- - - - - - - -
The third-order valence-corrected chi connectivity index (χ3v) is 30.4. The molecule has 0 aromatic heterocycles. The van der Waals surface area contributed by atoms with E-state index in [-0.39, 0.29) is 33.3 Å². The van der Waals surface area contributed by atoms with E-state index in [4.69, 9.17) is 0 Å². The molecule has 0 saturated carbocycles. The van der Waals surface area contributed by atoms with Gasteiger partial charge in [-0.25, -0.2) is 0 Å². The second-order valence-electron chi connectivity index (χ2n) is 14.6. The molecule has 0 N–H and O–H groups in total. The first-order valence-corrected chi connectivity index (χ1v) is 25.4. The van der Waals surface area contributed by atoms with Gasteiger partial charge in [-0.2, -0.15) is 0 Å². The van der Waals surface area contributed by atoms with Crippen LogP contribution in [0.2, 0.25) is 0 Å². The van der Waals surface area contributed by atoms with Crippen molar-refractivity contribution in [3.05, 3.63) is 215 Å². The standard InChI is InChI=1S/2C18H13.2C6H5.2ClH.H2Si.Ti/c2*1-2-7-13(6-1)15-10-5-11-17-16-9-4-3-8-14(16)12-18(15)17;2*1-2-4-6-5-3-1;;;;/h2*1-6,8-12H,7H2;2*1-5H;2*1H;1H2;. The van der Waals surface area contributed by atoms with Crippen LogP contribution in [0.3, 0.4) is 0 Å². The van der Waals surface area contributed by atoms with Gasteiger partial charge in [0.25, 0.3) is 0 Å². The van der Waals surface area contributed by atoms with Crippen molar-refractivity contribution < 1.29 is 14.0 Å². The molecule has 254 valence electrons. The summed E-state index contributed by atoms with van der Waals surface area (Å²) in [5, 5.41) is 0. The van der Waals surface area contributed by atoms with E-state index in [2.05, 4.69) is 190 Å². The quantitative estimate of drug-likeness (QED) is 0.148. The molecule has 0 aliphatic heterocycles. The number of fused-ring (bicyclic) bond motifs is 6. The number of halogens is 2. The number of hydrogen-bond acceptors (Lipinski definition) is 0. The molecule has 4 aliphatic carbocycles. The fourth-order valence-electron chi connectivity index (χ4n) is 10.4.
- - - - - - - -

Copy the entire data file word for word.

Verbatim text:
The third-order valence-corrected chi connectivity index (χ3v) is 30.4. The molecule has 0 aromatic heterocycles. The van der Waals surface area contributed by atoms with E-state index in [-0.39, 0.29) is 33.3 Å². The van der Waals surface area contributed by atoms with E-state index in [4.69, 9.17) is 0 Å². The molecule has 0 saturated carbocycles. The van der Waals surface area contributed by atoms with Gasteiger partial charge in [-0.25, -0.2) is 0 Å². The second-order valence-electron chi connectivity index (χ2n) is 14.6. The molecule has 0 N–H and O–H groups in total. The first-order valence-corrected chi connectivity index (χ1v) is 25.4. The van der Waals surface area contributed by atoms with Gasteiger partial charge in [-0.2, -0.15) is 0 Å². The van der Waals surface area contributed by atoms with Crippen LogP contribution in [0.2, 0.25) is 0 Å². The van der Waals surface area contributed by atoms with Crippen molar-refractivity contribution in [3.05, 3.63) is 215 Å². The standard InChI is InChI=1S/2C18H13.2C6H5.2ClH.H2Si.Ti/c2*1-2-7-13(6-1)15-10-5-11-17-16-9-4-3-8-14(16)12-18(15)17;2*1-2-4-6-5-3-1;;;;/h2*1-6,8-12H,7H2;2*1-5H;2*1H;1H2;. The van der Waals surface area contributed by atoms with Crippen LogP contribution in [0.3, 0.4) is 0 Å². The van der Waals surface area contributed by atoms with Gasteiger partial charge in [0.25, 0.3) is 0 Å². The van der Waals surface area contributed by atoms with Crippen molar-refractivity contribution < 1.29 is 14.0 Å². The molecule has 254 valence electrons. The summed E-state index contributed by atoms with van der Waals surface area (Å²) in [5, 5.41) is 0. The van der Waals surface area contributed by atoms with E-state index in [2.05, 4.69) is 190 Å². The quantitative estimate of drug-likeness (QED) is 0.148. The molecule has 0 aliphatic heterocycles. The number of fused-ring (bicyclic) bond motifs is 6. The number of halogens is 2. The number of hydrogen-bond acceptors (Lipinski definition) is 0. The molecule has 4 aliphatic carbocycles. The fourth-order valence-electron chi connectivity index (χ4n) is 10.4.